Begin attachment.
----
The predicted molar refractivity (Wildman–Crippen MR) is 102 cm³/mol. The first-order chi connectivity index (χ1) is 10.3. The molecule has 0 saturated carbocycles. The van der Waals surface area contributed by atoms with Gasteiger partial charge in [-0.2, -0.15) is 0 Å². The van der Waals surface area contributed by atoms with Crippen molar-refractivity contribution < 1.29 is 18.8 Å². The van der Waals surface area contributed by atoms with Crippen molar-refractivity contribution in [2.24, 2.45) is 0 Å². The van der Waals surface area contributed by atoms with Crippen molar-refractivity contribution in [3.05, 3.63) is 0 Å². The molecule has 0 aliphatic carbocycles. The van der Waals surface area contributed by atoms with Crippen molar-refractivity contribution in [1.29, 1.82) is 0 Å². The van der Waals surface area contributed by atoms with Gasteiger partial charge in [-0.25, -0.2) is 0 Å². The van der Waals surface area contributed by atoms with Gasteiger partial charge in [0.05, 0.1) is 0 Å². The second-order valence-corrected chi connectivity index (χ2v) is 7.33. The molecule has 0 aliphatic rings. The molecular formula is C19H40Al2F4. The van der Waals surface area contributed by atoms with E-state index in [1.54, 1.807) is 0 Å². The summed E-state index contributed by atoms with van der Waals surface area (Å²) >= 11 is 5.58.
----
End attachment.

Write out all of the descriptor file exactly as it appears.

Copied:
The predicted molar refractivity (Wildman–Crippen MR) is 102 cm³/mol. The first-order chi connectivity index (χ1) is 10.3. The molecule has 0 saturated carbocycles. The van der Waals surface area contributed by atoms with Gasteiger partial charge in [-0.2, -0.15) is 0 Å². The van der Waals surface area contributed by atoms with Crippen molar-refractivity contribution < 1.29 is 18.8 Å². The van der Waals surface area contributed by atoms with Crippen molar-refractivity contribution in [2.24, 2.45) is 0 Å². The van der Waals surface area contributed by atoms with Crippen molar-refractivity contribution in [3.05, 3.63) is 0 Å². The molecule has 0 aliphatic carbocycles. The van der Waals surface area contributed by atoms with Crippen molar-refractivity contribution in [1.29, 1.82) is 0 Å². The van der Waals surface area contributed by atoms with Gasteiger partial charge in [-0.25, -0.2) is 0 Å². The van der Waals surface area contributed by atoms with Gasteiger partial charge in [0.05, 0.1) is 0 Å². The second-order valence-corrected chi connectivity index (χ2v) is 7.33. The molecule has 0 aliphatic rings. The molecular formula is C19H40Al2F4. The van der Waals surface area contributed by atoms with E-state index in [1.54, 1.807) is 0 Å². The summed E-state index contributed by atoms with van der Waals surface area (Å²) >= 11 is 5.58.